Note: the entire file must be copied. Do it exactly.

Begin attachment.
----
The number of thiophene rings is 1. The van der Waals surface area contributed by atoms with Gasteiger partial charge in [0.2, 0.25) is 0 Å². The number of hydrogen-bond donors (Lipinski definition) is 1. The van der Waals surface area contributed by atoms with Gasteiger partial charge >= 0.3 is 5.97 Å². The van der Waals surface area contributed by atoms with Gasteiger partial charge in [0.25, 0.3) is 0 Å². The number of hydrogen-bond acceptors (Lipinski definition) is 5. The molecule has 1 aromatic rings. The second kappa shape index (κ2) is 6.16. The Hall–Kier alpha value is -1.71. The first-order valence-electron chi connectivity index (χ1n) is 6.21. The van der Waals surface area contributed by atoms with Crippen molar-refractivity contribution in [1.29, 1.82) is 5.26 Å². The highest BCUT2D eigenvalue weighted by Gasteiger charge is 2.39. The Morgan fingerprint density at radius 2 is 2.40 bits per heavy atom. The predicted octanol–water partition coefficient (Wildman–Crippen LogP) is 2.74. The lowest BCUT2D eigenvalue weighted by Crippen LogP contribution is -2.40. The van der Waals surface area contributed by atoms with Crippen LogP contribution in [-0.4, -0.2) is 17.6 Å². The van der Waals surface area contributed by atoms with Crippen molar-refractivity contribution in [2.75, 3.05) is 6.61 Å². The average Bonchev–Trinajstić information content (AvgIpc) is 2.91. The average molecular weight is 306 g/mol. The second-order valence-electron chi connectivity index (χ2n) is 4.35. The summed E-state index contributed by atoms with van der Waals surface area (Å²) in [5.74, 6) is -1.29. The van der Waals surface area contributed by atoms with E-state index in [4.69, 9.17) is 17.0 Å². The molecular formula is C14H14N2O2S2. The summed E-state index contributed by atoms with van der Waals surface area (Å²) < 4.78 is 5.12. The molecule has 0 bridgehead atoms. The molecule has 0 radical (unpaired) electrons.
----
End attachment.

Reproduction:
The number of thiophene rings is 1. The van der Waals surface area contributed by atoms with Gasteiger partial charge in [0.2, 0.25) is 0 Å². The number of hydrogen-bond donors (Lipinski definition) is 1. The van der Waals surface area contributed by atoms with Gasteiger partial charge >= 0.3 is 5.97 Å². The van der Waals surface area contributed by atoms with Gasteiger partial charge in [0.25, 0.3) is 0 Å². The number of hydrogen-bond acceptors (Lipinski definition) is 5. The molecule has 1 aromatic rings. The second kappa shape index (κ2) is 6.16. The Hall–Kier alpha value is -1.71. The first-order valence-electron chi connectivity index (χ1n) is 6.21. The van der Waals surface area contributed by atoms with Crippen molar-refractivity contribution in [1.29, 1.82) is 5.26 Å². The highest BCUT2D eigenvalue weighted by Gasteiger charge is 2.39. The Morgan fingerprint density at radius 2 is 2.40 bits per heavy atom. The predicted octanol–water partition coefficient (Wildman–Crippen LogP) is 2.74. The lowest BCUT2D eigenvalue weighted by Crippen LogP contribution is -2.40. The van der Waals surface area contributed by atoms with Crippen LogP contribution in [-0.4, -0.2) is 17.6 Å². The van der Waals surface area contributed by atoms with Crippen molar-refractivity contribution in [2.75, 3.05) is 6.61 Å². The average Bonchev–Trinajstić information content (AvgIpc) is 2.91. The average molecular weight is 306 g/mol. The second-order valence-electron chi connectivity index (χ2n) is 4.35. The summed E-state index contributed by atoms with van der Waals surface area (Å²) in [5.74, 6) is -1.29. The van der Waals surface area contributed by atoms with E-state index in [4.69, 9.17) is 17.0 Å². The molecular formula is C14H14N2O2S2. The summed E-state index contributed by atoms with van der Waals surface area (Å²) < 4.78 is 5.12. The molecule has 0 bridgehead atoms. The molecule has 0 radical (unpaired) electrons.